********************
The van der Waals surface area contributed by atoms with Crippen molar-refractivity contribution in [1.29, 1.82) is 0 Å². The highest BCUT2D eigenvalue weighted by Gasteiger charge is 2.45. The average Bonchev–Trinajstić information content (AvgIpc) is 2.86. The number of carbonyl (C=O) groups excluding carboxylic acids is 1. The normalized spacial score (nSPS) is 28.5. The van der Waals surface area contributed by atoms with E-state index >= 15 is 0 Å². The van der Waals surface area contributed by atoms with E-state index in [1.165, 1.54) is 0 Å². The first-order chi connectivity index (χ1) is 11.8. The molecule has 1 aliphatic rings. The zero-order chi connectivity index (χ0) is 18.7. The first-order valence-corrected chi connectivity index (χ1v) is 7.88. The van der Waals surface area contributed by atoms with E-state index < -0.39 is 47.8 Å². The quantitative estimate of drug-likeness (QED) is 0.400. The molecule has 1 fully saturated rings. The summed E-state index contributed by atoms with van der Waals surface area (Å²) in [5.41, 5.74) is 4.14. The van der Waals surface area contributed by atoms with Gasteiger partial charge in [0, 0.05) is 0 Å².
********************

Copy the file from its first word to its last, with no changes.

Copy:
The van der Waals surface area contributed by atoms with Crippen molar-refractivity contribution in [1.29, 1.82) is 0 Å². The highest BCUT2D eigenvalue weighted by Gasteiger charge is 2.45. The average Bonchev–Trinajstić information content (AvgIpc) is 2.86. The number of carbonyl (C=O) groups excluding carboxylic acids is 1. The normalized spacial score (nSPS) is 28.5. The van der Waals surface area contributed by atoms with E-state index >= 15 is 0 Å². The van der Waals surface area contributed by atoms with E-state index in [1.165, 1.54) is 0 Å². The first-order chi connectivity index (χ1) is 11.8. The molecule has 1 aliphatic rings. The zero-order chi connectivity index (χ0) is 18.7. The first-order valence-corrected chi connectivity index (χ1v) is 7.88. The van der Waals surface area contributed by atoms with E-state index < -0.39 is 47.8 Å². The quantitative estimate of drug-likeness (QED) is 0.400. The molecule has 1 fully saturated rings. The summed E-state index contributed by atoms with van der Waals surface area (Å²) in [5.41, 5.74) is 4.14. The van der Waals surface area contributed by atoms with Gasteiger partial charge in [0, 0.05) is 0 Å².